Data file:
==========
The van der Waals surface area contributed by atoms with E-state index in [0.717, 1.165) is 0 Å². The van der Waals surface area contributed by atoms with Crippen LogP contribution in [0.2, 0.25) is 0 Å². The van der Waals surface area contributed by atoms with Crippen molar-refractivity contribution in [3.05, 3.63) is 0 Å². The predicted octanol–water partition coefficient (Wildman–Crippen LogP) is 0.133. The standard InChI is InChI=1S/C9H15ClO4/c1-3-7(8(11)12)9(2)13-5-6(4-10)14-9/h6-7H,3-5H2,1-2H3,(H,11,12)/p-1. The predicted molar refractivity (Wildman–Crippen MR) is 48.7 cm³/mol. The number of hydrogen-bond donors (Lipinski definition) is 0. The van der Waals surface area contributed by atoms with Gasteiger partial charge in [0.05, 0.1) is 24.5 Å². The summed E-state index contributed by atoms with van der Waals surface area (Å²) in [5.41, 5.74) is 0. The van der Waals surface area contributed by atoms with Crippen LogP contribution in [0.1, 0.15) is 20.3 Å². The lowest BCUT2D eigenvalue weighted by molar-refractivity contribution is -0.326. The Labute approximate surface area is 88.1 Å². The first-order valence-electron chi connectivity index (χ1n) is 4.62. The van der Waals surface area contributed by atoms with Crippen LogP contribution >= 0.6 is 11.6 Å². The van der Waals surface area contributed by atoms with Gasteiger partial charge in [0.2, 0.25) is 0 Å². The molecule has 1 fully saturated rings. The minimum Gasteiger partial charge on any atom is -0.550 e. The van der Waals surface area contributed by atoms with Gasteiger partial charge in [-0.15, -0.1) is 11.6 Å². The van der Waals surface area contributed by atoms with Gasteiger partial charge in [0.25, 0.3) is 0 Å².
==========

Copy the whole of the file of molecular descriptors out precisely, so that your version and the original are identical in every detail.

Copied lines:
The van der Waals surface area contributed by atoms with E-state index in [0.717, 1.165) is 0 Å². The van der Waals surface area contributed by atoms with Crippen LogP contribution in [0.2, 0.25) is 0 Å². The van der Waals surface area contributed by atoms with Crippen molar-refractivity contribution in [3.05, 3.63) is 0 Å². The predicted octanol–water partition coefficient (Wildman–Crippen LogP) is 0.133. The standard InChI is InChI=1S/C9H15ClO4/c1-3-7(8(11)12)9(2)13-5-6(4-10)14-9/h6-7H,3-5H2,1-2H3,(H,11,12)/p-1. The predicted molar refractivity (Wildman–Crippen MR) is 48.7 cm³/mol. The number of hydrogen-bond donors (Lipinski definition) is 0. The van der Waals surface area contributed by atoms with Gasteiger partial charge in [0.05, 0.1) is 24.5 Å². The summed E-state index contributed by atoms with van der Waals surface area (Å²) in [5.41, 5.74) is 0. The van der Waals surface area contributed by atoms with Crippen LogP contribution in [0.1, 0.15) is 20.3 Å². The lowest BCUT2D eigenvalue weighted by molar-refractivity contribution is -0.326. The Labute approximate surface area is 88.1 Å². The first-order valence-electron chi connectivity index (χ1n) is 4.62. The van der Waals surface area contributed by atoms with Crippen LogP contribution >= 0.6 is 11.6 Å². The van der Waals surface area contributed by atoms with Gasteiger partial charge in [0.2, 0.25) is 0 Å². The molecule has 1 fully saturated rings. The minimum Gasteiger partial charge on any atom is -0.550 e. The van der Waals surface area contributed by atoms with Gasteiger partial charge in [-0.15, -0.1) is 11.6 Å². The van der Waals surface area contributed by atoms with Gasteiger partial charge in [0.25, 0.3) is 0 Å².